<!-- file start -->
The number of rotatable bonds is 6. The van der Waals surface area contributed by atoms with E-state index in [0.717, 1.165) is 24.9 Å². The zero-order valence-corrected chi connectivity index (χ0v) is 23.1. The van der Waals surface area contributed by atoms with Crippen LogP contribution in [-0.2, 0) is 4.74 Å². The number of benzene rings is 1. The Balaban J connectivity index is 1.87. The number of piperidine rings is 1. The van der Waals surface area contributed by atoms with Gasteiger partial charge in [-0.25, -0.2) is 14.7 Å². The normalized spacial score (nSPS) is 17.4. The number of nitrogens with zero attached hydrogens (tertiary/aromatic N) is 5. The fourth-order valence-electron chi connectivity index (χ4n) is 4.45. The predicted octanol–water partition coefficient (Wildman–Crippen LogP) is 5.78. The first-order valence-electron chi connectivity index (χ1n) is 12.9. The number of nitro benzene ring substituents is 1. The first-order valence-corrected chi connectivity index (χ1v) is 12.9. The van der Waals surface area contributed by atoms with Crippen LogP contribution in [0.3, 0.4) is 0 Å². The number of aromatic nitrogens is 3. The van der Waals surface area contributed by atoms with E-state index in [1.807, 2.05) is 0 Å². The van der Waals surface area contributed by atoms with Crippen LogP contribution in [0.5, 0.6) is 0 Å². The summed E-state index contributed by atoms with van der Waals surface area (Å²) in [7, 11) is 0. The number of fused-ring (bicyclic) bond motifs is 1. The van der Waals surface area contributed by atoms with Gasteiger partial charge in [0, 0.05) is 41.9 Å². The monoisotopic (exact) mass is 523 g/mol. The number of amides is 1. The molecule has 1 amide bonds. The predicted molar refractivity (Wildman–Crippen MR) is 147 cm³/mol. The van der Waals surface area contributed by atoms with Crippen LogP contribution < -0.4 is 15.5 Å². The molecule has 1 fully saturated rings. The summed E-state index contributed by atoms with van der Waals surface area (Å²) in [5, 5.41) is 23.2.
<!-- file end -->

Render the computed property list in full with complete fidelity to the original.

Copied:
The number of rotatable bonds is 6. The van der Waals surface area contributed by atoms with E-state index in [0.717, 1.165) is 24.9 Å². The zero-order valence-corrected chi connectivity index (χ0v) is 23.1. The van der Waals surface area contributed by atoms with Crippen LogP contribution in [-0.2, 0) is 4.74 Å². The number of benzene rings is 1. The Balaban J connectivity index is 1.87. The number of piperidine rings is 1. The van der Waals surface area contributed by atoms with Gasteiger partial charge in [-0.25, -0.2) is 14.7 Å². The normalized spacial score (nSPS) is 17.4. The number of nitrogens with zero attached hydrogens (tertiary/aromatic N) is 5. The fourth-order valence-electron chi connectivity index (χ4n) is 4.45. The predicted octanol–water partition coefficient (Wildman–Crippen LogP) is 5.78. The first-order valence-electron chi connectivity index (χ1n) is 12.9. The number of nitro benzene ring substituents is 1. The first-order valence-corrected chi connectivity index (χ1v) is 12.9. The van der Waals surface area contributed by atoms with Crippen LogP contribution in [0.3, 0.4) is 0 Å². The number of aromatic nitrogens is 3. The van der Waals surface area contributed by atoms with E-state index in [1.807, 2.05) is 0 Å². The van der Waals surface area contributed by atoms with Crippen LogP contribution in [0.5, 0.6) is 0 Å². The summed E-state index contributed by atoms with van der Waals surface area (Å²) in [7, 11) is 0. The number of fused-ring (bicyclic) bond motifs is 1. The van der Waals surface area contributed by atoms with Gasteiger partial charge in [0, 0.05) is 41.9 Å². The monoisotopic (exact) mass is 523 g/mol. The number of amides is 1. The molecule has 1 amide bonds. The predicted molar refractivity (Wildman–Crippen MR) is 147 cm³/mol. The van der Waals surface area contributed by atoms with Crippen LogP contribution < -0.4 is 15.5 Å². The molecule has 1 fully saturated rings. The summed E-state index contributed by atoms with van der Waals surface area (Å²) in [5, 5.41) is 23.2.